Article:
Conception 6 Acupressure Point TCMWhile adjusting your posture and sitting habits is the true way to long-term spine and back health, there are several acupressure points you can try to help provide relief from trouble spots. For the lower back, consider trying the Conception Vessel 6 point, also referred to as the Sea of Qi. To find this point, measure about two finger-widths directly beneath the belly button. It’s believed that this point provides strength to the muscles wrapping around the lower abdomen, which can help prevent back pain before it even begins.

Urinary Bladder 23 Acupressure Point TCMAnother set of points designed specifically for the lower back is the Urinary Bladder 23 point, also referred to as Shen Shu. This is one of the main points used for chronic lower back pain or sciatica. To find this point, count up from the base of the spine to the point between the second and third vertebrae. The points are on either side of the spine. Be sure to avoid putting excess pressure on the spine itself.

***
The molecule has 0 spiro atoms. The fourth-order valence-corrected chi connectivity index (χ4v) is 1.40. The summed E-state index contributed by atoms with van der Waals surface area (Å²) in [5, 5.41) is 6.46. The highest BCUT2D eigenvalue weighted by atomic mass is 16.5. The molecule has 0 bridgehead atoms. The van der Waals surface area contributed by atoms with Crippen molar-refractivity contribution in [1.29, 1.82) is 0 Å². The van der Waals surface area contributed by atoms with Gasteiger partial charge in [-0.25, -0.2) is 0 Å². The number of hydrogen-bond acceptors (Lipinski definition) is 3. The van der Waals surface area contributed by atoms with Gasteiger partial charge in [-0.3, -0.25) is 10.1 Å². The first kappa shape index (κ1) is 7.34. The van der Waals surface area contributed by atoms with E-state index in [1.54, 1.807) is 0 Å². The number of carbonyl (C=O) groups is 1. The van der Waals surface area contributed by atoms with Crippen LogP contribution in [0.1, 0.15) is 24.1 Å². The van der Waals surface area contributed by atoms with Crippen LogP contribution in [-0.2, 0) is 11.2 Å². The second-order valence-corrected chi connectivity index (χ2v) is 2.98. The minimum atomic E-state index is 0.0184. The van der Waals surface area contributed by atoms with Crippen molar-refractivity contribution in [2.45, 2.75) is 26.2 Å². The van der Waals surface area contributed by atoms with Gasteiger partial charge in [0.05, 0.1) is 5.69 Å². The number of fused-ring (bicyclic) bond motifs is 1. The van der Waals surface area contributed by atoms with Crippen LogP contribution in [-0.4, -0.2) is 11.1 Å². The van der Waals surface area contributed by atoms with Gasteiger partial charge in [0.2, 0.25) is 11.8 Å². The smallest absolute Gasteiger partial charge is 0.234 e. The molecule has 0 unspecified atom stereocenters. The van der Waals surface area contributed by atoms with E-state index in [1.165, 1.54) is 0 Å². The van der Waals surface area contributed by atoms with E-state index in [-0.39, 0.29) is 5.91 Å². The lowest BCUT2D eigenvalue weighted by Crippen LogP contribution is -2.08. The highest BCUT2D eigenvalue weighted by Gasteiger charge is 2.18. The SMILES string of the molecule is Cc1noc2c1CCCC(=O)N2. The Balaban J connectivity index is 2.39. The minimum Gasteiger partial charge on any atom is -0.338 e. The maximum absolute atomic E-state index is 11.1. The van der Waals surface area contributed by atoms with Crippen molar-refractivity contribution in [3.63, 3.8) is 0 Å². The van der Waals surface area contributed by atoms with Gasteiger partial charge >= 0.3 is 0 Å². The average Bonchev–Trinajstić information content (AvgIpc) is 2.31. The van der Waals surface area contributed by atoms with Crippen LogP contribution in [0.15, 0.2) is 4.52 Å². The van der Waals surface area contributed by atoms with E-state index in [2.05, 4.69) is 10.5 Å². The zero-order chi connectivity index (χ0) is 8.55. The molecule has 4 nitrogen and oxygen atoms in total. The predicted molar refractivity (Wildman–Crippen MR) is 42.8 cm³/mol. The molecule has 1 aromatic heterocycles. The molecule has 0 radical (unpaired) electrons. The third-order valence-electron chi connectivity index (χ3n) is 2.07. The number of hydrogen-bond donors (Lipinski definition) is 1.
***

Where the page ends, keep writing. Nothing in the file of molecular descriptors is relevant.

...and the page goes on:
Gallbladder 21 Acupressure Point TCMTo address pain that may have developed in the upper back from all that poor posture, consider giving the Gall Bladder 21, or Jian Jing, a try. This acupressure point is one of the easiest to find, because most of your shoulder and upper back tension tends to revolve in these areas. Start at the top of your shoulders and slide your hands about two inches out from the base of the neck. You should at this point find the point of tension. Press and massage in this place on either side of the neck for best results. 

5. Never Ending To-Do Lists Are Keeping You Up at Night